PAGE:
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"Religion Today" is contributed by the University of Wyoming's Religious Studies Program
to examine and to promote discussion of religious issues.
By Paul V.M. Flesher
Election time is filled with prophecy. Voters try to predict what the candidates will do if elected. Candidates predict the dastardly things their opponents will do if elected. Pundits "read the tea leaves" to predict who will get elected and what the parties will do if the balance of power shifts or does not shift. Pollsters talk to thousands of people to predict what will happen.
Ironically, while candidates and supporters work long and hard to impact the future, the media seem more obsessed with prophesying it. They want to predict the future, to tell us what will happen. It almost seems that reporting on the present (or heaven forbid, the past) is worthwhile only if it enables one to foretell the future.
But isn't there a difference between prophecy and prediction? Well, perhaps. Prophecy rightly speaking is the delivery of messages between a god and human beings; most prominently from God to humans. Prediction, by contrast, is simply people saying things about the future, perhaps basing it on actions in the past or just wishful thinking. Besides, prophecy took place when God was looking after the people Israel in the Old Testament; it does not take place today.
But take a look at 1 Kings 22, where the king of Israel works to persuade the king of Judah, Jehoshaphat, to take part in a war against Syria. To make his decision, the Judean king consults a prophet, Micaiah, who tells him not to go to war.
To put it another way, Micaiah takes a position on a current issue -- whether or not to join in the war. The prophecy takes the form of predicting the outcome based on one of the two choices. If we focus on Micaiah as a speaker rather than the source of his message, he clearly sounds like a TV pundit predicting the outcome of a politician's decision. (To finish the story, Jehoshaphat ignores the prophet's message and is killed in battle.)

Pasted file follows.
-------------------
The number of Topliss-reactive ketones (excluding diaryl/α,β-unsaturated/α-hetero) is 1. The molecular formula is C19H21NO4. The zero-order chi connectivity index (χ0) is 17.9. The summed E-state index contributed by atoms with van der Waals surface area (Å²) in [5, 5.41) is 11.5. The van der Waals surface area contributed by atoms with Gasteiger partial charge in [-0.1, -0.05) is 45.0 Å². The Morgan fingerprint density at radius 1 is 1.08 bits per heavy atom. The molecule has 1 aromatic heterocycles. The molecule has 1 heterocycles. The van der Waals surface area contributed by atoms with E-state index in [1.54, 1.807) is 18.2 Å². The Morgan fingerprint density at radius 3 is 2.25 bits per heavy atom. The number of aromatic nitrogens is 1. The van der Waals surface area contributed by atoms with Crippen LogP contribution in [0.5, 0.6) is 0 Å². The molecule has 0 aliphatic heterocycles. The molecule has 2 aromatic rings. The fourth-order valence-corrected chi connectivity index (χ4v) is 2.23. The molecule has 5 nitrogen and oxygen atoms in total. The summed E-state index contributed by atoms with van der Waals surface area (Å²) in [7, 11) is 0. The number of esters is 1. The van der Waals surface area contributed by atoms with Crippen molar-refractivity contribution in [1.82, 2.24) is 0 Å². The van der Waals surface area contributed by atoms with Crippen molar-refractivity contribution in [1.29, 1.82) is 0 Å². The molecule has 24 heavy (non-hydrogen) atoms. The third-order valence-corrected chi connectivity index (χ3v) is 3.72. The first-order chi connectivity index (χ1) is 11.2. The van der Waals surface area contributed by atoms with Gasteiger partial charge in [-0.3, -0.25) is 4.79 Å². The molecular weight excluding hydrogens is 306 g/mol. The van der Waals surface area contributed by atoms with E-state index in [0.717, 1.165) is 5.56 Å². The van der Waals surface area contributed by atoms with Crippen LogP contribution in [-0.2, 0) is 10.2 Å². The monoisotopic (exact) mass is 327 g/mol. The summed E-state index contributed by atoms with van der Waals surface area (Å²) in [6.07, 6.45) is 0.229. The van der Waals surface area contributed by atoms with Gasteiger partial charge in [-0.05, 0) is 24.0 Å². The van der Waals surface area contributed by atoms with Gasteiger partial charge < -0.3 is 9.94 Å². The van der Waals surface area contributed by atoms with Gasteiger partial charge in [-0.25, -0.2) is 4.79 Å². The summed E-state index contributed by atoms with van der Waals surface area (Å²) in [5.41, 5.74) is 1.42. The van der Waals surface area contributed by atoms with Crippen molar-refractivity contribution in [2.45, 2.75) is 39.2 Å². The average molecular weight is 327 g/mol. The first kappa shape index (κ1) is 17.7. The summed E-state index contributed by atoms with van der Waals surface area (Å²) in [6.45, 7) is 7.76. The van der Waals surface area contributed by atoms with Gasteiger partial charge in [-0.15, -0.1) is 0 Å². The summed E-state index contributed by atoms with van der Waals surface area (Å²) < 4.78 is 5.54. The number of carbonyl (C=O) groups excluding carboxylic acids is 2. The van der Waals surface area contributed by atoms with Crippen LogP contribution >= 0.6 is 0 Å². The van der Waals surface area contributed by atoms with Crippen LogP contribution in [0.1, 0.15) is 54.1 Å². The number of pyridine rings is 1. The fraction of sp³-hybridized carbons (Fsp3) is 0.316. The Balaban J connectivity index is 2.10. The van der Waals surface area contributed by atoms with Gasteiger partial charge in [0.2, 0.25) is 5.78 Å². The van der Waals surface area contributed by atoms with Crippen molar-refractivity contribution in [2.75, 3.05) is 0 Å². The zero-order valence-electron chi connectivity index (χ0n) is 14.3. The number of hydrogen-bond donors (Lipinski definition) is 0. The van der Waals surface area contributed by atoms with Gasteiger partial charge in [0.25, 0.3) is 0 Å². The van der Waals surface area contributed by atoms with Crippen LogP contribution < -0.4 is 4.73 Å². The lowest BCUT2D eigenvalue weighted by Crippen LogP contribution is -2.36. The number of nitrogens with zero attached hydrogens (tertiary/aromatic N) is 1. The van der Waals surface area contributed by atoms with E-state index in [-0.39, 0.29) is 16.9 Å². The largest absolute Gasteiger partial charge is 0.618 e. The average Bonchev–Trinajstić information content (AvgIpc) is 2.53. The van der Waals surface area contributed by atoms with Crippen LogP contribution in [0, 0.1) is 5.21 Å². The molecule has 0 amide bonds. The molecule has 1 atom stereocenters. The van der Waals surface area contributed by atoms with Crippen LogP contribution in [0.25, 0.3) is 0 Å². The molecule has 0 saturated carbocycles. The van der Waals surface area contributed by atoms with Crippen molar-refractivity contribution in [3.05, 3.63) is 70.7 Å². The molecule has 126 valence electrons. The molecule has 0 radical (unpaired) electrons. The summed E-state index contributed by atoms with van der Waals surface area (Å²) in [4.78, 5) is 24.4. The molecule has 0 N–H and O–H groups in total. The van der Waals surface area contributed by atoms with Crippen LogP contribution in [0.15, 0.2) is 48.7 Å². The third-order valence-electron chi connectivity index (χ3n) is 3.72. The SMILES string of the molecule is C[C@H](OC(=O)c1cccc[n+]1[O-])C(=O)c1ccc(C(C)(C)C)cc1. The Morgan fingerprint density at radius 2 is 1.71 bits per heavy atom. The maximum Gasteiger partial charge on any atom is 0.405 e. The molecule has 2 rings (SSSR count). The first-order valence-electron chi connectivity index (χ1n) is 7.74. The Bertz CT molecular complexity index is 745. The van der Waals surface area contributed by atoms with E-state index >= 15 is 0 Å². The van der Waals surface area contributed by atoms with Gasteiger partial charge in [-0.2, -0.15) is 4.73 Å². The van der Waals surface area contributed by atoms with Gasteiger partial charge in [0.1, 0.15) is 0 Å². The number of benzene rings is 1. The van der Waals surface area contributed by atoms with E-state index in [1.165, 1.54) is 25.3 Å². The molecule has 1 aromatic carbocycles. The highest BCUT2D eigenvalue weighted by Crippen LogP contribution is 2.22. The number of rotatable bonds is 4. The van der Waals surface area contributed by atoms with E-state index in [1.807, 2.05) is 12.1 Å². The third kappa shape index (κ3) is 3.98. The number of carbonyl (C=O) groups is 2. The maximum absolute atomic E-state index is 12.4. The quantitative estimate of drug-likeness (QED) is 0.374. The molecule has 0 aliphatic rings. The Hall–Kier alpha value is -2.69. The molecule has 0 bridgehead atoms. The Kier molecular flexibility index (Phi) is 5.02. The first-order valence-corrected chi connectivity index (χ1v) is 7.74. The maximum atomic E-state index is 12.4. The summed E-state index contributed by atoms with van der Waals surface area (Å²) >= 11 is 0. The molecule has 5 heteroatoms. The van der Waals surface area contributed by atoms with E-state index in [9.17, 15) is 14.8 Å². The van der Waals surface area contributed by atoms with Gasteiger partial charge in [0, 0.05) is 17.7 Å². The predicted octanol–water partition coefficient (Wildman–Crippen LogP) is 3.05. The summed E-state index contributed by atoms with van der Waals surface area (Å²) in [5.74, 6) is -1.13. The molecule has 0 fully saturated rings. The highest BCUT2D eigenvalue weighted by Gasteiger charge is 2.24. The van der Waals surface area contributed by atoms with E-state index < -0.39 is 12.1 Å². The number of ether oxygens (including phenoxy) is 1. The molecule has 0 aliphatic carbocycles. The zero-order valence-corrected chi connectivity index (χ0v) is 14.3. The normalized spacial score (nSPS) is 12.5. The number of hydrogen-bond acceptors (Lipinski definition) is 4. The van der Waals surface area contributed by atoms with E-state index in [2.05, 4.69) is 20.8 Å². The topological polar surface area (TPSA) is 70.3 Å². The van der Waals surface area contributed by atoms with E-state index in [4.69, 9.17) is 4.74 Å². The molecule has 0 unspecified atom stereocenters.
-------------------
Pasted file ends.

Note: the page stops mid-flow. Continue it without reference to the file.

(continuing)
Like Micaiah, the famous prophets Elijah and Elisha focus their messages on current, local events. Indeed, whenever we know the circumstances in which an Old Testament prophecy is delivered, the prophecy focuses on the local and the immediate, not on some "far in the future" outcome.
So while pollsters and pundits do not (usually) claim to speak for God, they follow the same interest of the ancient Israelite prophets. That is, they predict the here and now, or rather the here and immediate future. They are concerned with the same kind of content as prophecy, if not the same source.
And of course many Americans watch the pundits on TV, listen to them on the radio, and read them in the papers. If that isn't enough, some of us even search the bloggers to find one whose predictions we appreciate.
Indeed, in terms of who we vote for, too many of us base our decisions more on predictions of the future rather than on past and present facts and actions.
Americans have become fascinated with prophecies of the future. This is worrisome, for as we frequently experience, our experts cannot predict the weather with high degrees of accuracy yet, despite the decades of scientific study that has been put in (although forecasts are improving). If we cannot prophesy the weather with a high degree of accuracy, how can we prophesy our human future any better?
What remains unclear is which kind of prophecy has the most impact in voting. Is it prophecies of a future that is scary, and so people vote against it? Or is it prophecies of a future people find attractive and so they vote for it? I guess we will know on Nov. 3.
Flesher is director of UW's Religious Studies Program. Past columns and more information about the program can be found on the Web at www.uwyo.edu/RelStds. To comment on this column, visit http://religion-today.blogspot.com.